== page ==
Pharmaceutical companies beware: excessive pricing enforcement is thriving

By Floris ten Have | Stibbe

On 28 November 2018, the Organization for Economic Cooperation and Development (OECD) held a discussion on excessive pricing by pharmaceutical companies, which is a hot topic in enforcement practice throughout Europe.

Over the last few years, excessive pricing in the pharmaceutical industry has attracted the attention of the European Commission and national regulators. So far, it has led to the adoption of infringement decisions in Italy, UK and Denmark and more enforcement action seems on its way. In a recent paper, the Commission underlined that innovation and risk-taking do not preclude the application of the competition rules to unfair prices. The Dutch Authority for Consumers and Markets (ACM) found that it is possible to strike a balance between innovation and cost control when assessing excessive pharmaceutical prices under the competition rules by adding a touch of fairness into the equation. Clearly, given these developments, there is good reason for pharmaceutical companies to watch this space.

Although the OECD Secretariat and member states have submitted papers, this article focuses on the contributions of the ACM and the Commission.

European Commission

According to the Commission, the pharmaceutical sector is more susceptible to unfair pricing practices than other sectors because of the high inelasticity of demand, especially when patients are dependent on a drug. This is the result of the following factors: (i) patients do not pay for a number of medicines. At the same time prescribers neither consume nor pay them and national health services and insurance companies pay for medicines but have limited influence on prescription or consumption patterns, and (ii) health service providers may have limited bargaining power to negotiate prices with manufacturers.

The Commission acknowledged that the particularities of the pharmaceutical industry, such as product life cycles and the role of regulation by health authorities, need to be taken into account when assessing pricing practices by pharmaceutical companies. These features, however, do not rule out competition rules being applied to unfair pricing practices.

The Commission noted that competition authorities may face difficulties in determining whether prices are excessive, the correct price to adopt as a remedy to competition concerns and how an implemented remedy should be monitored. When considering the methods used to assess whether prices are excessive, the Commission alluded to a test adopted by the European Court of Justice in its seminal judgment in United Brands. This test considers two alternative criteria in determining excessive pricing practices: a price may be (i) unfair in itself or (ii) unfair compared to competing products. However, applying this test is not necessarily straightforward. Recently, for example, the UK Competition Appeal Tribunal found that the Competition and Markets Authority had misapplied the United Brands test in finding that Pfizer and Flynn Pharma unfairly priced their epilepsy drug [see our July 2018 Newsletter]. The Commission acknowledged that there are other tests besides the one adopted in United Brands to establish whether a price is abusive.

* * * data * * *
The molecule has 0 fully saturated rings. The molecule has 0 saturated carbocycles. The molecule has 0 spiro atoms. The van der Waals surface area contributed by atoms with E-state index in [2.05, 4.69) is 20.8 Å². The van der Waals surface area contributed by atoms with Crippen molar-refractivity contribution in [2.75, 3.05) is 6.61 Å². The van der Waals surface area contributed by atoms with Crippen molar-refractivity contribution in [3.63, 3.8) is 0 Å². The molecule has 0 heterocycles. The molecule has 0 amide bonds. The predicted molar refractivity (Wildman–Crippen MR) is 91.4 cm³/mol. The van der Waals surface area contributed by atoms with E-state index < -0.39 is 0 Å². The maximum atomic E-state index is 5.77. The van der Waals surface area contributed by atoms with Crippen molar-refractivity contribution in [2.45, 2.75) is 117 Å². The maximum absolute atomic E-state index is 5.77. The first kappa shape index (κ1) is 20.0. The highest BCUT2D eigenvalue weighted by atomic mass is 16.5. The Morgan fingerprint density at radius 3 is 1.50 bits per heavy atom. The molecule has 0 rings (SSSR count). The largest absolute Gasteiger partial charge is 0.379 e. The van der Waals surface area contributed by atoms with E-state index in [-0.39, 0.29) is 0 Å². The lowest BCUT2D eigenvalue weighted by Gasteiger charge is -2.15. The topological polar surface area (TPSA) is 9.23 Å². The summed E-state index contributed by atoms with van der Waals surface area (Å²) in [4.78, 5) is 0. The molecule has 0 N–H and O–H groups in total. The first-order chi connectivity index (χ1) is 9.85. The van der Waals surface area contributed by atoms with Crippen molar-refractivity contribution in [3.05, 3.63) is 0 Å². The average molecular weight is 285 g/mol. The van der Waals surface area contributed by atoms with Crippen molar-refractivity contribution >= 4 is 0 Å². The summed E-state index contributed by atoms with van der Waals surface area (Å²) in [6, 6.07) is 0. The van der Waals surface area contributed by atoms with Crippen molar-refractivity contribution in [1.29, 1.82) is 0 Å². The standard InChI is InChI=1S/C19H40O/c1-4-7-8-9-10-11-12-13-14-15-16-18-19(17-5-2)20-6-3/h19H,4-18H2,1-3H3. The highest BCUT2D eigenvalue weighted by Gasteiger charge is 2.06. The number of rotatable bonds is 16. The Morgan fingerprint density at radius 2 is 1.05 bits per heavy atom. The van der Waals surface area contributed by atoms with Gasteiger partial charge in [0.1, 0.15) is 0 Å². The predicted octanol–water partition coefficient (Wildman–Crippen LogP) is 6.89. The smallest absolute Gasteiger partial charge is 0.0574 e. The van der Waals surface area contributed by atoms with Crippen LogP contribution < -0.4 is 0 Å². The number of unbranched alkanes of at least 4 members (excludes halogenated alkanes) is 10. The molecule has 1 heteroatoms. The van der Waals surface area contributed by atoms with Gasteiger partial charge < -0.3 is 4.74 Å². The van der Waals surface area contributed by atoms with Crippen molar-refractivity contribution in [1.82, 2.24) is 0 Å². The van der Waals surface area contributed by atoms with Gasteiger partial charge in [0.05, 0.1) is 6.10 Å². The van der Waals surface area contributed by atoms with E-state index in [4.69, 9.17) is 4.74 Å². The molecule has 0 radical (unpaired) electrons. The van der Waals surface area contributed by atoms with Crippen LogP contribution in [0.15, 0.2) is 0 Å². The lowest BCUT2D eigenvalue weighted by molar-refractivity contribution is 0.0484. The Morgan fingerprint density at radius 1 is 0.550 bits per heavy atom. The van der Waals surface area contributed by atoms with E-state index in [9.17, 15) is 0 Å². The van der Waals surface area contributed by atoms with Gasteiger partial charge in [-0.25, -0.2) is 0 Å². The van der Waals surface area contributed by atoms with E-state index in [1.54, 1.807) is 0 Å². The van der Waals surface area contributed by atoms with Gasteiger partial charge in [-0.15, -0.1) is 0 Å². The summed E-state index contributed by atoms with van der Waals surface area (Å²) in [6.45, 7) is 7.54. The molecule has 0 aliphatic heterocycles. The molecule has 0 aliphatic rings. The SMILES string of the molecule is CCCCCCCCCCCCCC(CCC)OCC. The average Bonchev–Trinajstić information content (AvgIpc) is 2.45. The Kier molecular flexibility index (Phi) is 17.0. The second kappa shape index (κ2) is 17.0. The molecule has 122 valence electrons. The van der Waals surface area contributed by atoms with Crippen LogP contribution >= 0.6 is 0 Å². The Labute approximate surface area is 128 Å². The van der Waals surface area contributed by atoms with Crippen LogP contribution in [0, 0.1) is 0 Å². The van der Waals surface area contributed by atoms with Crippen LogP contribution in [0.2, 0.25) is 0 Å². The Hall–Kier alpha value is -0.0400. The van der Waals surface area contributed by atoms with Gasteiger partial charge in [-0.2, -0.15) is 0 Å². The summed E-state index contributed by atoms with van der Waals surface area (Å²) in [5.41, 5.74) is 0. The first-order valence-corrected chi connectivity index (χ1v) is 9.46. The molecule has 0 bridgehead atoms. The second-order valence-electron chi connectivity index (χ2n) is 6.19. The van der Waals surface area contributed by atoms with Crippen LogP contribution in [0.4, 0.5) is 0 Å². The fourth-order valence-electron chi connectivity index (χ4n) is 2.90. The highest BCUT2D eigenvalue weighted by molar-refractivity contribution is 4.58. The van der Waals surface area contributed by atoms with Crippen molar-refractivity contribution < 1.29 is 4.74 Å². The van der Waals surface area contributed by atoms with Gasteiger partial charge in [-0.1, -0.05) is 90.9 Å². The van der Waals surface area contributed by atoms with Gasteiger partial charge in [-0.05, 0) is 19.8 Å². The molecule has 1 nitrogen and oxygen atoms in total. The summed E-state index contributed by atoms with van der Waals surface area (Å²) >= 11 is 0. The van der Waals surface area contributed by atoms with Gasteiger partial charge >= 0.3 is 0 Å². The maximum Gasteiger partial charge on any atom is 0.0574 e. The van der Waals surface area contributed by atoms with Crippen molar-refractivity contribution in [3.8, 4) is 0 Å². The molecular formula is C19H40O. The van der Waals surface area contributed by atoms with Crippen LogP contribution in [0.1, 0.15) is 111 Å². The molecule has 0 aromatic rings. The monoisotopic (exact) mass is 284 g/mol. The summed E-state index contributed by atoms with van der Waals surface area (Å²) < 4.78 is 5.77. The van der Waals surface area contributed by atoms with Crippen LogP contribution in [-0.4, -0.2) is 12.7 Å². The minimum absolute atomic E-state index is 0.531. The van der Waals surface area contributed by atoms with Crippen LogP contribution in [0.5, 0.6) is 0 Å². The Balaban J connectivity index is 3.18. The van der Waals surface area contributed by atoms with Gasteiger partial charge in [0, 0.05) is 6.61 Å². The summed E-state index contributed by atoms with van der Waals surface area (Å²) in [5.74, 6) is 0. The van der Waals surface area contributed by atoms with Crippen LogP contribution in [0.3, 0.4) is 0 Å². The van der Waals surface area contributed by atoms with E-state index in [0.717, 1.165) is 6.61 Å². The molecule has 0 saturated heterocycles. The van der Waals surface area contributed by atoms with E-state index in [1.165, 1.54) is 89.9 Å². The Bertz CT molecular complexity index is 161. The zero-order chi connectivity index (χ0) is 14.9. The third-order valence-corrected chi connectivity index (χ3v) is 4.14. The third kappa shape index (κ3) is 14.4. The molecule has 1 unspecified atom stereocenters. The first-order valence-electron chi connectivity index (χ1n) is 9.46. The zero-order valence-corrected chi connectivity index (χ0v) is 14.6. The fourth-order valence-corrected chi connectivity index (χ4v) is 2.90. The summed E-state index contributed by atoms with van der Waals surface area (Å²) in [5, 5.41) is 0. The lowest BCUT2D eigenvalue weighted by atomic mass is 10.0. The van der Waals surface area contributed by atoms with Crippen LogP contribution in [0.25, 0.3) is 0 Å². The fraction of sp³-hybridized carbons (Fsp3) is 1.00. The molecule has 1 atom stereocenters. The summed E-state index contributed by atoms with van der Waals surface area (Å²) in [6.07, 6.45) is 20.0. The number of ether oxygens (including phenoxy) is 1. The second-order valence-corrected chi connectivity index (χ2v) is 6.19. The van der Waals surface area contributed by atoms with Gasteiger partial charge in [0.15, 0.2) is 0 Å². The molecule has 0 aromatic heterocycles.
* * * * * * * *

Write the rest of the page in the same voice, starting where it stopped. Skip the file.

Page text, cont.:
ACM

Similarly, in its submission to the OECD, the ACM again stressed that the existence of patent protection does not bar enforcement of the competition law prohibition on excessive pricing. This year the ACM has shown an increased interest in pricing in the pharmaceutical industry [see our March 2018 Newsletter]. More recently, the former chairman of the ACM together with two colleagues published a paper concerning the application of the competition rules to the pharmaceutical industry [see our April 2018 Newsletter]. In its OECD submission the ACM added a new element which was not yet fully developed in its previous paper, i.e. fairness.

In the context of fairness, the ACM argued that a stricter cost-based test should be applied to drugs that involve limited innovation in comparison with drugs that require significant investment in research and development. The ACM considered that the most important factors to take into account for the cost-based test are (i) the probability that a drug will be authorized and successful in the market and (ii) capital costs.

The ACM’s proposed framework raises many questions. It is likely that this approach will be tested in future cases. For example, the ACM recently received a complaint against Leadiant Biosciences for allegedly overpricing an orphan drug used for the treatment of a rare genetic disease. The ACM has also launched a sector inquiry into high prices of TNF inhibitors, a type of drug mainly used to treat rheumatisms.

This article was published in the Competition Law Newsletter of December 2018.

Compliments of Stibbe, a member of the EACCNY